JUST six years ago, Man Qi Ni, a 12-year-old native of Chongqing in China, spoke hardly a word of English.
But she knew she had to get it under her belt for her secondary school years.
Help came from her mother's friend, an English translator in Beijing, who coached her long-distance by getting her to write e-mail in English and helping her rehearse for an English elocution contest. He continued helping her even after she moved here to study in 2010.
Today, the Meridian Junior College (MJC) student, at 18, feels ready to pay forward all the commitment and help she received, and she will do this by teaching English to children on The Straits Times School Pocket Money Fund's STep UP programme.
About 120 students from five schools here - MJC, Victoria JC, Serangoon JC, Jurong JC and Raffles Institution - are in the pioneer cohort of volunteer coaches who will tutor 100 Primary 5 and 6 pupils who are receiving financial help from the fund.
The aim of the free tuition sessions is to help these children do better in school and build brighter futures.
Ms Evelyn Lai from Whispering Hearts Family Service Centre, which handles many such children, said it is 'critical' to help them improve in their studies, which will buoy up their self-confidence before their secondary school years.
'But if they don't do well now, it goes the other way - their self-confidence dwindles and they don't believe in themselves,' she said.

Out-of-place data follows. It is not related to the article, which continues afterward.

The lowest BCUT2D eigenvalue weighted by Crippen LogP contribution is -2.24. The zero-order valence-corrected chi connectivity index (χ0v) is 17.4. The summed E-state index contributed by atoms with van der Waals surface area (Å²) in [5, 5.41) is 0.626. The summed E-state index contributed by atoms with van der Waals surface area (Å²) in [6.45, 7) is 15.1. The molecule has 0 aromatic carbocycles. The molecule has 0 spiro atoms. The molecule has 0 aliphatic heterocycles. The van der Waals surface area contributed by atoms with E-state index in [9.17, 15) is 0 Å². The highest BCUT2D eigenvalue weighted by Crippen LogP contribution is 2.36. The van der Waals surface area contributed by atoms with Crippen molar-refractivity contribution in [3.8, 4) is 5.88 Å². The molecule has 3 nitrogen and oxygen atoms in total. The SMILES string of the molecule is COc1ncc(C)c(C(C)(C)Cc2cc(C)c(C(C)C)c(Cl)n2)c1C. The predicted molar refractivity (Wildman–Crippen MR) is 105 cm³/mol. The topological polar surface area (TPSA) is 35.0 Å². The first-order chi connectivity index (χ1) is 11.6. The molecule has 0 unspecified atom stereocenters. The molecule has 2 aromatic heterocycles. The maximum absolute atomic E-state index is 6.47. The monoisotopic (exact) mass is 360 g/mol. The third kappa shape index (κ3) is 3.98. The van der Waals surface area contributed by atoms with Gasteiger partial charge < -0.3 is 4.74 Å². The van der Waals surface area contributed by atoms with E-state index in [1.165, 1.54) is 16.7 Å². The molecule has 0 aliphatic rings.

The student coaches are now being trained to use The Straits Times' education-programme resources. The English tuition classes start next week.
Like Qi Ni, Jurong JC student Poh Hui Yi, 17, is also volunteering to 'give back'.
In secondary school, she had benefited from the subsidised tuition classes run by the Chinese Development Assistance Council. The tuition fees were just $8 to $12 a month for each subject, but her tutor went beyond the call of duty and gave her extra classes for free.
'That's my inspiration for doing this,' she said.
Other student coaches said they want to help because they know the frustration of not doing well in school.
MJC student Tan Cui Wen, 16, said she struggled with mathematics in school, but has learnt well her teachers' mantra to never give up.
Her schoolmate Choo Meng Kang, 17, said he sees frustration first-hand in his Primary 4 sister, who throws tantrums when she cannot understand her school work. He now helps her in maths.
Serangoon JC student Hillary Yong, 17, said she intends to encourage her young charges by sharing her own experience: She was in Raffles Girls' Primary School where her peers aced their studies without seeming to have to study much.
'I thought I could also get through without working hard but I was wrong,' said the teenager, who scored 230 points in the Primary School Leaving Exam. It was enough to get her to Beatty Secondary, instead of one of the top-ranking schools.
She said: 'It was a new chapter of my life. It was a wake-up call and I started to study very hard.' She eventually became one of the top students in her class.
Despite their good intentions, the volunteer coaches said they feel slightly nervous about their roles.
Qi Ni, who speaks with an American accent, is worried her charge will not connect with her because she is not locally born and bred.
'And I don't speak Singlish,' she said.
Thasreen Refaya, 17, from Serangoon JC, said: 'That one child will be counting on me to help him or her improve. It's a little stressful, but I'm excited.'